Why the Billable Hour Gets a Bad Reputation!

“THAT bill shall know no limits,” wrote one DLA Piper lawyer to another in 2010 in what the firm is now calling “unfortunate banter” between associates about work for a client. But , according to  an article by Steven J. Harper of the New York Times,  “what is truly unfortunate is the underlying billable-hour regime and the law-firm culture it has spawned.”
In a typical large firm, associates earn far less than revenues generated. A client gets an invoice totaling the number of hours each lawyer spends on the client’s matters, multiplied by the lawyer’s hourly rate, perhaps $400 for a junior associate. Most big firms require associates to bill at least 1,900 hours a year, according to a survey last year by NALP, the Association for Legal Career Professionals. You can do the math about how much the associate generates in revenue; however, I KNOW that that there are NO associates billing $400 in North Louisiana unless it’s a very unusual SEC-complex dispute.
The average hourly rate for SENIOR trial attorneys defending personal injury claims is not even one third of the hourly rate charged by an associate in New York, Houston, or New Orleans. Yet, because of the greed of a few, we ALL suffer from the bad reputation. Yet, Mr. Harper continues:

” A 2011 survey by ALM Legal Intelligence, an online data service, found that alternative fee arrangements accounted for only 16 percent of revenues at the nation’s largest law firms in 2010. Despite outcries for reform, the billable hour remains entrenched and the barriers to change are formidable.”

” While at a big firm, Webster Hubbell, a former Arkansas Supreme Court justice and associate attorney general for President Bill Clinton, was caught billing clients for time that he never worked. He went to prison. A partner in a prominent Chicago law firm got into trouble when someone wondered how he could bill almost 6,000 hours annually over four consecutive years. He couldn’t.”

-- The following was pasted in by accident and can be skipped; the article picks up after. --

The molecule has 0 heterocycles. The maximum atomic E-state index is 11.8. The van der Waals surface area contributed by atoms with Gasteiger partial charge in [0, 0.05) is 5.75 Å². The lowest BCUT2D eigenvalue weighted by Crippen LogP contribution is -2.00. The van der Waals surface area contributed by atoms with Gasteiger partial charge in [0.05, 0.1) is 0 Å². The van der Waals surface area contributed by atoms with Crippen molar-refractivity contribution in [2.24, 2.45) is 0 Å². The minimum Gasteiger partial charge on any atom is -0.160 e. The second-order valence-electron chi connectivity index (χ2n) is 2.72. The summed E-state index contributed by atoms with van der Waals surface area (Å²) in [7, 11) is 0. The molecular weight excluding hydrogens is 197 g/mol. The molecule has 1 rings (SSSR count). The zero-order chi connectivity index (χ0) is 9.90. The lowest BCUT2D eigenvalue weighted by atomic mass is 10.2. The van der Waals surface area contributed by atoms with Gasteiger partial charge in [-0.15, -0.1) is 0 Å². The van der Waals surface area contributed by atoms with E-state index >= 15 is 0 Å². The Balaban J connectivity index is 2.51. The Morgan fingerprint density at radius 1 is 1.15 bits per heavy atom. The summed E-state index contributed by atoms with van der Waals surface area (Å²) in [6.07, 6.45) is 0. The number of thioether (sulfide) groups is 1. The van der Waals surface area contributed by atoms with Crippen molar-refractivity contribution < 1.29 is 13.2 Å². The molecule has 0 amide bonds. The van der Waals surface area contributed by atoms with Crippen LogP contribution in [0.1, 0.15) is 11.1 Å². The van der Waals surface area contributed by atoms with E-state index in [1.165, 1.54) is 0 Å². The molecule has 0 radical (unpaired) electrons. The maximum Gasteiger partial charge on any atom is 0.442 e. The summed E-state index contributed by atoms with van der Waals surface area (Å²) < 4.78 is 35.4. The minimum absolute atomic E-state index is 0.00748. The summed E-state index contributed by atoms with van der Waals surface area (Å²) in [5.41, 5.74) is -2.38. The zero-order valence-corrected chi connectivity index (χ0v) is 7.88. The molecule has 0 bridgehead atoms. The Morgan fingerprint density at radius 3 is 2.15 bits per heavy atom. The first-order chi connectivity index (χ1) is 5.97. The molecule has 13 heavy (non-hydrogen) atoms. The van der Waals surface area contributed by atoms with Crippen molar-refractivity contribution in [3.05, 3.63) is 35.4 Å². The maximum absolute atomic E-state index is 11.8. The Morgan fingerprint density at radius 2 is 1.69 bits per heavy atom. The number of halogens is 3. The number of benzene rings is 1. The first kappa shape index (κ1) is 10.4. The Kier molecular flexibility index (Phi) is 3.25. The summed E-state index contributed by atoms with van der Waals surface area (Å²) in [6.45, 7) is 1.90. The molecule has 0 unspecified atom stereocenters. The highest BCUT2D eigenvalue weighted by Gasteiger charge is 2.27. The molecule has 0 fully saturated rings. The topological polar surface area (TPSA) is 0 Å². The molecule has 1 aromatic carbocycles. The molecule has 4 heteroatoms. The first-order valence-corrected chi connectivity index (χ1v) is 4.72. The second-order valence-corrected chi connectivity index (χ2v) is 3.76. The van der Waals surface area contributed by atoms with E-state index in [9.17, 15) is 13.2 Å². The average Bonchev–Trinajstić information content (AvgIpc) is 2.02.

“There’s a way out of the mess. But it requires clients to press harder for alternative fee arrangements, courts to back away from policies that embed the billable hour, law firm leaders to stop rewarding excessive associate hours and senior partners to consider the deleterious consequences of their myopic focus on short-term profit-maximizing behavior.”

I agree with these points, but what IS the alternative billing arrangement? I can see that in SOME standard auto insurance cases, that there are routine tasks that can be billed at standard project rate, but many of the cases I handle are catastrophic and require much more work. Even the ones that are not, may require extensive work because of the potential risk of substantially high-dollar claims.
I can imagine that IF certain tasks were not done, and the value of the case exceeded expectations, then the client would be arguing that the lawyer SHOULD have done more. No matter if the client didn’t want to PAY for the additional efforts! 
No matter what is done, there are those who will be greedy and find ways to gouge the system. It then causes the attorney who is truly trying to do the right thing to be “caught in the net” and suffer the consequences.  Economic freedom without a moral code will always produce greed. There must be a “heart change” to prevent greed.